By Steve Vivona
I was very happy when Timothy Dalton assumed the role of James Bond in 1987 and took a back to basics approach to the character. While Roger Moore was a popular Bond I felt he reduced the character to a parody of its former glory. It was obvious from the start Dalton was taking this role very seriously and he went so far as to read the original Fleming novels to get a better grasp on the character.
Originally Pierce Brosnan was tapped for the role but the producers of Remington Steele refused to release him from his contract (we all know what happened later). Dalton was a classicly trained actor who had appeared in such films as "The Lion in Winter" and more recently "Flash Gordon." His Bond made very few wisecracks. He had a brooding intensity and there was an air of danger about him.
James Bond is sent to Czechoslovakia to arrange for the defection of Soviet General Koskov. He succeeds in foiling an apparent assassination attempt and spirits the general out of the country. Koskov reveals that another Soviet General has initiated a plan to eliminate all British secret service agents. Bond is assigned to terminate this general but he discovers that Koskov was lying and wants this general killed because he was about to uncover Koskov's theft of government funds.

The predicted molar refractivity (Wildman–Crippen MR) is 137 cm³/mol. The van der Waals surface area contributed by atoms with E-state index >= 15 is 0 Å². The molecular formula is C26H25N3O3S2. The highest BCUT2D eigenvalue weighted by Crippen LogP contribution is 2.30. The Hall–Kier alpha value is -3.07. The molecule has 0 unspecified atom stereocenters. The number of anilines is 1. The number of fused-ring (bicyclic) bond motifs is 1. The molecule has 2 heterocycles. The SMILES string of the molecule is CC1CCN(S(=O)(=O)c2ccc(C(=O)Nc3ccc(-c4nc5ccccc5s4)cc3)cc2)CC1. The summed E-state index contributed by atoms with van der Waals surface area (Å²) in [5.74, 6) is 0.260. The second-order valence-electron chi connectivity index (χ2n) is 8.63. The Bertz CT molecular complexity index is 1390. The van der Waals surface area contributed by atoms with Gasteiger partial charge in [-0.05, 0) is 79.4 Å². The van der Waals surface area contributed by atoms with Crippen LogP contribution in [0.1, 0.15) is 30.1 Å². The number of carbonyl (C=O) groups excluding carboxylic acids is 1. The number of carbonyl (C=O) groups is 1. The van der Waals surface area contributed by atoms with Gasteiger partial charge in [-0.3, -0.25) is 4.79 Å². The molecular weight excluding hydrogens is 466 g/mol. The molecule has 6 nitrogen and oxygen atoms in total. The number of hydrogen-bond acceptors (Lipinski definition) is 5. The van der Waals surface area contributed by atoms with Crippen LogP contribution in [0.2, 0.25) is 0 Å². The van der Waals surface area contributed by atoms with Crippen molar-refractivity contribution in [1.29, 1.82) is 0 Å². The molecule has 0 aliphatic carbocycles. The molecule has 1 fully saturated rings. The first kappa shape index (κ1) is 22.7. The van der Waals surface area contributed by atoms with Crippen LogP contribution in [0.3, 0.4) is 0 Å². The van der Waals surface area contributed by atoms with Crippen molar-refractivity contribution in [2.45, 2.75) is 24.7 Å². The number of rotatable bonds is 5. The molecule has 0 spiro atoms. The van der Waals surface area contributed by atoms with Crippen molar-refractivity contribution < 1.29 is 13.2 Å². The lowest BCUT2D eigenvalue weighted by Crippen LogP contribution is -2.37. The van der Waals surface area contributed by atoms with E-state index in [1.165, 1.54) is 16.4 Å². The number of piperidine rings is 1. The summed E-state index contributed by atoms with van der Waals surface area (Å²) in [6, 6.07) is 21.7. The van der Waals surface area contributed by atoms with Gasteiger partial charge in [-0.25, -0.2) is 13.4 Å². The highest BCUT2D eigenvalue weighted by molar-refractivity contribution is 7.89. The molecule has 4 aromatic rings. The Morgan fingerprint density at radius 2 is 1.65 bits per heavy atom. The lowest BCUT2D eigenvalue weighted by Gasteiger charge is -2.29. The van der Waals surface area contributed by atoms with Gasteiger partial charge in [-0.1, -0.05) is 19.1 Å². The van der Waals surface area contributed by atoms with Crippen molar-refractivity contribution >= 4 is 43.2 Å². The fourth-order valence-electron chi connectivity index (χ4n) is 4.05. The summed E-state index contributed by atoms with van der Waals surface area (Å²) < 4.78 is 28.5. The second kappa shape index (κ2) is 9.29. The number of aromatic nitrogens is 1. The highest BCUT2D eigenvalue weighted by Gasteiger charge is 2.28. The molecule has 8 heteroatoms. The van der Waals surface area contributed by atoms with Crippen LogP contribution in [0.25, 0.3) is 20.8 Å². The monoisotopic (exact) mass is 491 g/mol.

Bond enlists the aid of Koskov's jilted girlfriend Kara (Maryam d'Abo) as they attempt to foil Koskov's plan to use the money he has stolen to finance a massive opium sale with a crazed international arms dealer.
"The Living Daylights" was a hit with audiences. It was obvious they accepted Dalton's approach to Bond and saw it as a breath of fresh air. I was always sorry he relinquished the role after only two films. I believe he would have taken the character in interesting new directions (although I am a fan of Pierce Brosnan as Bond.)
The film succeeds largely on Dalton's portrayal. The villains cant really hold a candle to the classic Bond antagonists. It was refreshing to see him monogamous for once (this was a Bond film for the safe sex era) and Dalton displays a sensitivity with women that Bond never had until this point.
MGM's DVD of "The Living Daylights" is another triumph. The documentary on the making of this film is particularly interesting because it documents the first search for a new James Bond in 12 years! Were treated to a rare screen test by none other than Sam Neill (who wasn't bad!) and are shown stills from Brosnan's original test. As usual there are interviews with members of the cast and crew.
There is also an excellent documentary about Bond's creator Ian Fleming which gives fascinating insight into how the character of James Bond was developed. It includes interviews with members of Fleming's family and rare footage of the author discussing how he created Bond.
Also included is a funny deleted scene, A-ha's music video of the title song (as well as a documentary on how that was made!), and several trailers.